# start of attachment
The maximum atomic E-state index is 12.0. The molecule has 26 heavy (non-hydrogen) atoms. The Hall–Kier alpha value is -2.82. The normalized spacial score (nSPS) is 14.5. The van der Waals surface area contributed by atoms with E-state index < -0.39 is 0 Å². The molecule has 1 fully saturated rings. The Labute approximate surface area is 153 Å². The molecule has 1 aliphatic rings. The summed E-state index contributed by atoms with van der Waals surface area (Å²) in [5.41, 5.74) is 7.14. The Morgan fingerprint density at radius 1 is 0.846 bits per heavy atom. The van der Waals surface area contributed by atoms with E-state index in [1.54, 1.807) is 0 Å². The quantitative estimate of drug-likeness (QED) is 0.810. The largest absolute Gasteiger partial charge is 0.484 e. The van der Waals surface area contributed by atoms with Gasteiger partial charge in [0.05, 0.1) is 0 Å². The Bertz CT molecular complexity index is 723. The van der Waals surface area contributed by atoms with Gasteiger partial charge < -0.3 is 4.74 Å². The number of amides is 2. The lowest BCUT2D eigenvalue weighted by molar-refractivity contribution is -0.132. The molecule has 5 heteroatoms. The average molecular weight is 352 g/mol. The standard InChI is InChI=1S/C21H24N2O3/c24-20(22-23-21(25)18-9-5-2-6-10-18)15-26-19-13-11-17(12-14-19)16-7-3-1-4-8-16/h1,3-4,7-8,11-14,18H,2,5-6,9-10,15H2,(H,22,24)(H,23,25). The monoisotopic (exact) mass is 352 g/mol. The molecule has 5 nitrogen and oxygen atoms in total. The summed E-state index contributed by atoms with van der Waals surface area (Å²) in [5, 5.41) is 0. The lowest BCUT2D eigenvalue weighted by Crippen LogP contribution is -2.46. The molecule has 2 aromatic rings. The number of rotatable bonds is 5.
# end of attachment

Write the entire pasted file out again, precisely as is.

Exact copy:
The maximum atomic E-state index is 12.0. The molecule has 26 heavy (non-hydrogen) atoms. The Hall–Kier alpha value is -2.82. The normalized spacial score (nSPS) is 14.5. The van der Waals surface area contributed by atoms with E-state index < -0.39 is 0 Å². The molecule has 1 fully saturated rings. The Labute approximate surface area is 153 Å². The molecule has 1 aliphatic rings. The summed E-state index contributed by atoms with van der Waals surface area (Å²) in [5.41, 5.74) is 7.14. The Morgan fingerprint density at radius 1 is 0.846 bits per heavy atom. The van der Waals surface area contributed by atoms with E-state index in [1.54, 1.807) is 0 Å². The quantitative estimate of drug-likeness (QED) is 0.810. The largest absolute Gasteiger partial charge is 0.484 e. The van der Waals surface area contributed by atoms with Gasteiger partial charge in [0.05, 0.1) is 0 Å². The Bertz CT molecular complexity index is 723. The van der Waals surface area contributed by atoms with Gasteiger partial charge < -0.3 is 4.74 Å². The number of amides is 2. The lowest BCUT2D eigenvalue weighted by molar-refractivity contribution is -0.132. The molecule has 5 heteroatoms. The average molecular weight is 352 g/mol. The standard InChI is InChI=1S/C21H24N2O3/c24-20(22-23-21(25)18-9-5-2-6-10-18)15-26-19-13-11-17(12-14-19)16-7-3-1-4-8-16/h1,3-4,7-8,11-14,18H,2,5-6,9-10,15H2,(H,22,24)(H,23,25). The monoisotopic (exact) mass is 352 g/mol. The molecule has 5 nitrogen and oxygen atoms in total. The summed E-state index contributed by atoms with van der Waals surface area (Å²) in [5, 5.41) is 0. The lowest BCUT2D eigenvalue weighted by Crippen LogP contribution is -2.46. The molecule has 2 aromatic rings. The number of rotatable bonds is 5.